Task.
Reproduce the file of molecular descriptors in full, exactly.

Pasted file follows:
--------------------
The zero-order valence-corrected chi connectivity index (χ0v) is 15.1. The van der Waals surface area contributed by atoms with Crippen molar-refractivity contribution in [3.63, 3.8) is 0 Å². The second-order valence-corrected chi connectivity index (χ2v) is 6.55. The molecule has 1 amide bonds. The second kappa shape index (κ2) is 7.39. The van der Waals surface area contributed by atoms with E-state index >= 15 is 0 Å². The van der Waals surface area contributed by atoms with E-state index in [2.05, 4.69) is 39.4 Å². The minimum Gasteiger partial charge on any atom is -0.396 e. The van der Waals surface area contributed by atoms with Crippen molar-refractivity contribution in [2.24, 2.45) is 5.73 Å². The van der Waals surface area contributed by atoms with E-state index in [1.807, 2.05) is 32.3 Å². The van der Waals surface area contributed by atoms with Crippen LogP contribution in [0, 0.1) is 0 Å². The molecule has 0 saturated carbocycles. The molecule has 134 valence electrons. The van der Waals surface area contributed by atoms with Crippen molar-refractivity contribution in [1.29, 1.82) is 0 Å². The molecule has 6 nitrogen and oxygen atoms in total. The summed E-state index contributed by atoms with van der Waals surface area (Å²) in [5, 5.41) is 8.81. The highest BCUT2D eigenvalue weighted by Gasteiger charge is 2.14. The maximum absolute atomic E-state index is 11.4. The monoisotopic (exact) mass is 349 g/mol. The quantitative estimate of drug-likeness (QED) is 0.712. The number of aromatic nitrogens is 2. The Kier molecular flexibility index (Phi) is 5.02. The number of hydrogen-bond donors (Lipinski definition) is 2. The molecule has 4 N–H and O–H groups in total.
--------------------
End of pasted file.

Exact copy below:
The zero-order valence-corrected chi connectivity index (χ0v) is 15.1. The van der Waals surface area contributed by atoms with Crippen molar-refractivity contribution in [3.63, 3.8) is 0 Å². The second-order valence-corrected chi connectivity index (χ2v) is 6.55. The molecule has 1 amide bonds. The second kappa shape index (κ2) is 7.39. The van der Waals surface area contributed by atoms with E-state index >= 15 is 0 Å². The van der Waals surface area contributed by atoms with E-state index in [2.05, 4.69) is 39.4 Å². The minimum Gasteiger partial charge on any atom is -0.396 e. The van der Waals surface area contributed by atoms with Crippen molar-refractivity contribution in [2.24, 2.45) is 5.73 Å². The van der Waals surface area contributed by atoms with E-state index in [1.807, 2.05) is 32.3 Å². The van der Waals surface area contributed by atoms with Crippen LogP contribution in [0, 0.1) is 0 Å². The molecule has 0 saturated carbocycles. The molecule has 134 valence electrons. The van der Waals surface area contributed by atoms with Crippen molar-refractivity contribution in [1.29, 1.82) is 0 Å². The molecule has 6 nitrogen and oxygen atoms in total. The summed E-state index contributed by atoms with van der Waals surface area (Å²) in [5, 5.41) is 8.81. The highest BCUT2D eigenvalue weighted by Gasteiger charge is 2.14. The maximum absolute atomic E-state index is 11.4. The monoisotopic (exact) mass is 349 g/mol. The quantitative estimate of drug-likeness (QED) is 0.712. The number of aromatic nitrogens is 2. The Kier molecular flexibility index (Phi) is 5.02. The number of hydrogen-bond donors (Lipinski definition) is 2. The molecule has 4 N–H and O–H groups in total.